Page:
Chevron drops ap­peal

"we have been very CLEAR THAT This Case WOULD have Di­rect im­pli­ca­tions for A num­ber Of Cases The ATO is Cur­rently pur­su­ing in re­la­tion TO RE­LATED party LOANS, As well As in­di­rect im­pli­ca­tions for Other Trans­fer pric­ing Cases."

The Australian Energy Review - - NEWS - El­iz­a­beth Fabri

US oil and gas gi­ant Chevron faces one of the largest tax bills in Aus­tralian history – be­lieved to be more than $1 bil­lion – af­ter back­ing out of its High Court ap­peal over a tax eva­sion dis­pute.

In Au­gust, Chevron with­drew its ap­peal over a Fed­eral Court rul­ing in April that the com­pany had un­der­paid taxes be­tween 2004 and 2008 by set­ting up a $US2.5 bil­lion loan from a Chevron sub­sidiary in Delaware, with an ab­nor­mally high in­ter­est rate; en­abling the com­pany to shift profits off­shore and lower tax on its Aus­tralian in­come.

The dis­pute in­volved $340 mil­lion in un­paid tax and penal­ties, how­ever Chevron re­vealed in June the to­tal tax dis­putes it had with the ATO amounted to $1.062 bil­lion.

Chevron said it reached an agree­ment with the ATO on the loan trans­fer pric­ing dis­pute, but de­clined to com­ment on the de­tails of the set­tle­ment or its rea­sons for with­draw­ing.

“Chevron be­lieves the agreed terms are a rea­son­able res­o­lu­tion of the mat­ter and are not ex­pected to have a ma­te­rial im­pact on the year to date re­sults of the com­pany,” Chevron told Reuters.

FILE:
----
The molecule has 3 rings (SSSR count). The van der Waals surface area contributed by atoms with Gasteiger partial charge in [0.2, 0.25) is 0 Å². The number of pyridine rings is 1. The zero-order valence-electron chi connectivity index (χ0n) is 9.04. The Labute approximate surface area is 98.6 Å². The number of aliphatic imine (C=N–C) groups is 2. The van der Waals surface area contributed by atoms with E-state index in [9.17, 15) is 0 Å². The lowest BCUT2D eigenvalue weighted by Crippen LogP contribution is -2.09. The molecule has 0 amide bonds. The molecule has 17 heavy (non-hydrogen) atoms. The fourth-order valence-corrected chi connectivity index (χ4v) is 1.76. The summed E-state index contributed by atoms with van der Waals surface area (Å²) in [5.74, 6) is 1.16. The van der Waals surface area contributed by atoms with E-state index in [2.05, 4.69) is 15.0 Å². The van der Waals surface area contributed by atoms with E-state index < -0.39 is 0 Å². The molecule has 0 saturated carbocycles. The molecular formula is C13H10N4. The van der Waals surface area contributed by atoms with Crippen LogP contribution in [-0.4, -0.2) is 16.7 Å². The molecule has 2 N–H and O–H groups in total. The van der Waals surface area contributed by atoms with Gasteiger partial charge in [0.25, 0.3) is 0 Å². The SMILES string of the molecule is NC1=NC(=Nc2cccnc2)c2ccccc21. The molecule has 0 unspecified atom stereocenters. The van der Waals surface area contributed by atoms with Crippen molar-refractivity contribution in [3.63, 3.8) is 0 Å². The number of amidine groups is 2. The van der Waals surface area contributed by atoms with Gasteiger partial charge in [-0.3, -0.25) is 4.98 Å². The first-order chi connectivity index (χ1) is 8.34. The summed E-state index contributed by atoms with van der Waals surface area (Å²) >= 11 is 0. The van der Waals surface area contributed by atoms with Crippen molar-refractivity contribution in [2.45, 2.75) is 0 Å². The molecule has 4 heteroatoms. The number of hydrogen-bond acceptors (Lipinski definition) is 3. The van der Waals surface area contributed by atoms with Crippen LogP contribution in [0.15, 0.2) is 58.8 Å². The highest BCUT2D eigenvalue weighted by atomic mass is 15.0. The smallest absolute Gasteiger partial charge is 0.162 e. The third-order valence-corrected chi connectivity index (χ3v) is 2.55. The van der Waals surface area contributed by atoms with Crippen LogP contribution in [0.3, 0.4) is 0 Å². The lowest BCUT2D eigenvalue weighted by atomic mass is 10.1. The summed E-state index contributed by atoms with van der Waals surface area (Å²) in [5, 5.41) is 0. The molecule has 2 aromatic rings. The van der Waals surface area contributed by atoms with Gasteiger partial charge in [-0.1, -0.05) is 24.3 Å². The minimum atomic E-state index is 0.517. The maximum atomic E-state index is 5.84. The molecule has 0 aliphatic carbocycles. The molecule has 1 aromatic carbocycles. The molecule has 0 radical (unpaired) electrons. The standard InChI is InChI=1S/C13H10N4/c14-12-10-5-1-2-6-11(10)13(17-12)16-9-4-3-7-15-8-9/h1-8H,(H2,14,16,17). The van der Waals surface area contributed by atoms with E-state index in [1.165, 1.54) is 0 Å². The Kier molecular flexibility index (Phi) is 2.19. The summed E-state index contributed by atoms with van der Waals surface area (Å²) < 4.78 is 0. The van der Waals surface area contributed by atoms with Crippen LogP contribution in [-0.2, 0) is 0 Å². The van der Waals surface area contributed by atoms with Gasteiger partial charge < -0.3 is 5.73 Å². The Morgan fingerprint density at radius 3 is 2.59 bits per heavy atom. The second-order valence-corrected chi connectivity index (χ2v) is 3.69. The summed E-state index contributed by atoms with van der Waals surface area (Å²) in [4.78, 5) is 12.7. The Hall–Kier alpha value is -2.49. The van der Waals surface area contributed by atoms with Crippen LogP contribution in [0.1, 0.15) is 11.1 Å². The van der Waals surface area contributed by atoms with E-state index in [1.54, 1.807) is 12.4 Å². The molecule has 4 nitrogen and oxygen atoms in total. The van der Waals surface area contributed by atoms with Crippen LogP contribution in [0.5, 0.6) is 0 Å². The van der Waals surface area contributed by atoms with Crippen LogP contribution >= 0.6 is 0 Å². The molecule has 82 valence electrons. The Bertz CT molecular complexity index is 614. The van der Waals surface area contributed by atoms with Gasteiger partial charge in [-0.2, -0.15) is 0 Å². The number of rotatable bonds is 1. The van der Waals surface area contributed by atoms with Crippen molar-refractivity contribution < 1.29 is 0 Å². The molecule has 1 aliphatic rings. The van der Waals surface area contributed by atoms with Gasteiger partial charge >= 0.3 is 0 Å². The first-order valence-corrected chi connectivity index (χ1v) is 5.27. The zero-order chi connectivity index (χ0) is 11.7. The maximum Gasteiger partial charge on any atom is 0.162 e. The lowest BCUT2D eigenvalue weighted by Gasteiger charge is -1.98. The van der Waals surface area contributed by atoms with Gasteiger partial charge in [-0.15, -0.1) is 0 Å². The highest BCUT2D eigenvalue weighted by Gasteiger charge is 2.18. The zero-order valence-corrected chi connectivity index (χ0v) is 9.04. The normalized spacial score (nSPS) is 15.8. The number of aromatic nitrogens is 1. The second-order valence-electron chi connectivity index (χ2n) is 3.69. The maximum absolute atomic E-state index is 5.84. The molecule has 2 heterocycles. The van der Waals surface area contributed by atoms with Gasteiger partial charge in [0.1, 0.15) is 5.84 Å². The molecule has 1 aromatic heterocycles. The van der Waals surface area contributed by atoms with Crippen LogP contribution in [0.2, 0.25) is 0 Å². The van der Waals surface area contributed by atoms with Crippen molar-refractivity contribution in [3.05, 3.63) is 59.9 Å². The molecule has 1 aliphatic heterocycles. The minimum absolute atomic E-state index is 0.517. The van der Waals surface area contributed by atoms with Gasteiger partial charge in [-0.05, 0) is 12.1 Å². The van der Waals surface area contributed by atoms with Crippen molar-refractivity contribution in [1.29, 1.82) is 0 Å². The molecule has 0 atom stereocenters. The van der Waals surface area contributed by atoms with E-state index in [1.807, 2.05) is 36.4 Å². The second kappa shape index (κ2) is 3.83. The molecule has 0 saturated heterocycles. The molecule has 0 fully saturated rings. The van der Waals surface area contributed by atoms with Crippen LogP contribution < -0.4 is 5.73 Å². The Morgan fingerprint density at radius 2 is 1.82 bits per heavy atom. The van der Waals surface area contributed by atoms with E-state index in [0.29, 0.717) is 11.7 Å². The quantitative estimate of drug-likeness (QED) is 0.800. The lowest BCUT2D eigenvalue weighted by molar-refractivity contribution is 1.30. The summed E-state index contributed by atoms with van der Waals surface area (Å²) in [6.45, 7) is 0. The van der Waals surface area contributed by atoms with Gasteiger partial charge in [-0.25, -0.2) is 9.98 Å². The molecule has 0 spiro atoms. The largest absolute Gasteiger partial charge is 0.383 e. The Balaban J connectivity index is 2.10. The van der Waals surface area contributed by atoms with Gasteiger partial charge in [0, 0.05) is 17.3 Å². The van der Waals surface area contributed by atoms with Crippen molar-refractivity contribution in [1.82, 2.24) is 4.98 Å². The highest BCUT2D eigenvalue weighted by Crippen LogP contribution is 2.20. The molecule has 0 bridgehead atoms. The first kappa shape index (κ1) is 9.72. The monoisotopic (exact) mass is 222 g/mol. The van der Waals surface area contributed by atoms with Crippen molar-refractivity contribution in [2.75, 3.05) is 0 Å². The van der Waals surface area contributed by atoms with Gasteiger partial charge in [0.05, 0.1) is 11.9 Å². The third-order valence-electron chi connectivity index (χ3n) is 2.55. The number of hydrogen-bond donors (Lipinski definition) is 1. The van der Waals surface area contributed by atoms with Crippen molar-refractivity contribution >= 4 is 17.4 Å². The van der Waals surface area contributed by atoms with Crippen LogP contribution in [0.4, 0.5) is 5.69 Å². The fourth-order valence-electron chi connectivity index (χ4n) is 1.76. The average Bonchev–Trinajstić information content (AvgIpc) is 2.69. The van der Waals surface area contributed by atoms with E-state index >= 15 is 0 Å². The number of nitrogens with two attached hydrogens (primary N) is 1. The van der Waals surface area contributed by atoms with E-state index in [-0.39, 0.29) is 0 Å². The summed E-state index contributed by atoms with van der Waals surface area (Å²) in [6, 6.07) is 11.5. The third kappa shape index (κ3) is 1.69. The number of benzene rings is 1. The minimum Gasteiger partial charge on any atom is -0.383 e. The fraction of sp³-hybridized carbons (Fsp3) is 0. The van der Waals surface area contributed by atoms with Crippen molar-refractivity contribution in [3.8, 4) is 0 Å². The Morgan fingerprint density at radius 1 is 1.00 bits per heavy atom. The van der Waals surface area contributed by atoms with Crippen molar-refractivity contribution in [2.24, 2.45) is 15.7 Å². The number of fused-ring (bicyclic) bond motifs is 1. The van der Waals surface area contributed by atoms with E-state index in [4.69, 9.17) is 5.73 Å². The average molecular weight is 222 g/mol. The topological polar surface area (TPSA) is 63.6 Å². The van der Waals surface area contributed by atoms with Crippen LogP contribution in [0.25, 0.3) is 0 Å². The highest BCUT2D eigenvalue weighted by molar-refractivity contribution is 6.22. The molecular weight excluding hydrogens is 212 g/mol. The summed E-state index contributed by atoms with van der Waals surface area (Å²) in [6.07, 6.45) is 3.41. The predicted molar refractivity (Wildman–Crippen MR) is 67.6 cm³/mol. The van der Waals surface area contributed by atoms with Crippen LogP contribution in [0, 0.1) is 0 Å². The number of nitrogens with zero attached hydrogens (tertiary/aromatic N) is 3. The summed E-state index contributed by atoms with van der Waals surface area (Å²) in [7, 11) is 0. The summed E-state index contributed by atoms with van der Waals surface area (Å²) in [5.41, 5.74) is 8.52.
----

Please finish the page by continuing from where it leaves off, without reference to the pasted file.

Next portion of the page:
An ATO spokesman said the judge­ment was “one of the most im­por­tant de­ci­sions in cor­po­rate tax in Aus­tralia”.

“We have been very clear that this case would have di­rect im­pli­ca­tions for a num­ber of cases the ATO is cur­rently pur­su­ing in re­la­tion to re­lated party loans, as well as in­di­rect im­pli­ca­tions for other trans­fer pric­ing cases,” the ATO spokesman said.

Fed­eral Rev­enue and Fi­nan­cial Ser­vices min­is­ter Kelly O’dwyer wel­comed the news, claim­ing the res­o­lu­tion of this mat­ter was “a sig­nif­i­cant win for the Aus­tralian com­mu­nity”, and would bring in ad­di­tional tax rev­enue from multi­na­tional com­pa­nies over the next decade who were avoid­ing Aus­tralia’s 30 per cent com­pany tax rate.

“Chevron sought to chal­lenge Aus­tralia’s trans­fer pric­ing rules and the ap­pro­pri­ate method for es­tab­lish­ing an arms-length in­ter­est rate for a re­lated party loan,” Ms O’dwyer said.

“The ATO’S ini­tial es­ti­mates are that the Chevron de­ci­sion will bring in more than $10 bil­lion dol­lars of ad­di­tional rev­enue over the next ten years in re­la­tion to trans­fer pric­ing of re­lated party fi­nanc­ing alone.”

Im­age: Chevron.

the Chevron-op­er­ated Wheat­stone project, which is soon to be­gin pro­duc­tion.

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